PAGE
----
LAWA is scheduled to finalize details on the people mover alignment and the number of stations near airport terminals in Dec. 2014. In a presentation to the LAWA Board in May, LAWA staff showed options that included two or four stations for the people mover within the central terminal horseshoe. Should LAWA move the people mover alignment back to 98th Street — as was previously studied — Metro would seek to make the Aviation/Century station as the primary connection point to the people mover.

Metro — in coordination with LAWA — has in the past couple of years looked at a number of options for connecting the airport terminals to the Metro Rail system. Among those was bringing light rail directly to the terminals or building a spur to a new airport transportation hub that is being planned east of LAX.

Ultimately, Metro studies found that a Metro Rail-people mover connection took about the same time and resulted in about the same ridership as having a light rail line run directly into the airport terminals. The Metro Rail-people mover connection also cost billions of dollars less and resulted in speedier train rides for Crenshaw/LAX Line passengers not heading to the airport.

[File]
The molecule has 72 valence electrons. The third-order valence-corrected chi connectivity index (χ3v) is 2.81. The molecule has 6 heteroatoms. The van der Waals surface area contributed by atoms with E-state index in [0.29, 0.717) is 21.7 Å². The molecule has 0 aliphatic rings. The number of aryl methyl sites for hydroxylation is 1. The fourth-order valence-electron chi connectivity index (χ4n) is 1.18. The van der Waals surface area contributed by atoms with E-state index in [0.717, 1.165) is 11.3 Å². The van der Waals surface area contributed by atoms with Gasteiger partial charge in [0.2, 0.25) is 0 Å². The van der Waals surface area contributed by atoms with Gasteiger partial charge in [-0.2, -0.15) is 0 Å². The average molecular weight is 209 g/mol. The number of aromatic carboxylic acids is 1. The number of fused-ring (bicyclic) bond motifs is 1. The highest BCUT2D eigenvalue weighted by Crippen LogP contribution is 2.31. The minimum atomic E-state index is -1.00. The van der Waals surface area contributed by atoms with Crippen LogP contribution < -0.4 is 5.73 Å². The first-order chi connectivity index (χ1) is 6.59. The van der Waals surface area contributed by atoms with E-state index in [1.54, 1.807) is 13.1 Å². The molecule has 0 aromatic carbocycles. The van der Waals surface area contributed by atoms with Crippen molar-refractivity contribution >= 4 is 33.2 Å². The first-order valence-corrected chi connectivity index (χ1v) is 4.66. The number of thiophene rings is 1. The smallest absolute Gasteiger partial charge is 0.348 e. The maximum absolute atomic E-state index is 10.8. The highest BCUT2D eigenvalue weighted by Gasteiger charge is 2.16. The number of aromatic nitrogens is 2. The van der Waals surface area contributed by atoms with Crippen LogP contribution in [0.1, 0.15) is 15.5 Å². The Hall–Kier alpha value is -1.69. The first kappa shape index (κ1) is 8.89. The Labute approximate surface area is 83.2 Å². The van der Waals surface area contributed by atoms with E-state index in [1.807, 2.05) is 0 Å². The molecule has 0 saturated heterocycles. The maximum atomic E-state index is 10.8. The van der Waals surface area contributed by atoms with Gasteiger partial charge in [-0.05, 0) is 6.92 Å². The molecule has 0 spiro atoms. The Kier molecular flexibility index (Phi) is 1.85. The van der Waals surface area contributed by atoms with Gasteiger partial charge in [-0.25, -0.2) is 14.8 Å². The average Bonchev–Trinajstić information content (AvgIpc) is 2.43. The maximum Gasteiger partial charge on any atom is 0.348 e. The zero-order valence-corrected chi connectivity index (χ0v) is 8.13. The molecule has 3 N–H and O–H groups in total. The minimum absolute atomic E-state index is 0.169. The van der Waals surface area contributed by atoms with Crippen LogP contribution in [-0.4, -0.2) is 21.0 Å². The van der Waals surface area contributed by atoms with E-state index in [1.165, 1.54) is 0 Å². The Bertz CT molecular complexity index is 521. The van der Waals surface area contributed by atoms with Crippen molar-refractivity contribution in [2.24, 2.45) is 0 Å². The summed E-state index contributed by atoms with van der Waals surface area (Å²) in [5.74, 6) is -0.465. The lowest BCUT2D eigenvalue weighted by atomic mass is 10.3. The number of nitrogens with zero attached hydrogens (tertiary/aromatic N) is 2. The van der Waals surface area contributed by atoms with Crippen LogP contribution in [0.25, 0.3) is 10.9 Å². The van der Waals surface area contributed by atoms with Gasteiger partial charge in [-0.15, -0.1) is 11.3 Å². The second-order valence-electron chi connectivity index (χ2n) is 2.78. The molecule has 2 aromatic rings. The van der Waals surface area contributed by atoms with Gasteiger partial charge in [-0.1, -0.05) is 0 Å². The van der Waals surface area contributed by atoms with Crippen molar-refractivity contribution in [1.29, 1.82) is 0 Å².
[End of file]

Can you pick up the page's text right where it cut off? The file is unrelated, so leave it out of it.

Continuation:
In the future, it’s expected that about 57 percent of airport bound passengers would arrive by private car, 33 percent by shuttles, taxis and limos, eight percent by the Flyaway bus and one to two percent via transit buses and trains, according to the Metro staff report. About 66.6 million passengers used LAX in 2013, meaning even small percentages can add up to a lot of riders.

Metro Board Member Don Knabe raised a salient point several times in recent months: what guarantees are in place that LAWA will actually build the people mover? LAWA Executive Director Gina Marie Lindsey told the Metro Board on Thursday that traffic has gotten so bad in the airport’s horseshoe — up to 200,000 vehicles a day — that the airport must build the people mover, a consolidated rental car facility and a new ground transportation hub to steer more vehicles away from the terminals.

The Airport Metro Connector is one of the dozen transit projects to receive funding from the Measure R half-cent sales tax increase approved by 68 percent of Los Angeles County voters in 2008.
140529_amcoperations_2
Please see the motion on the Aviation/96th Street station that is posted after the jump.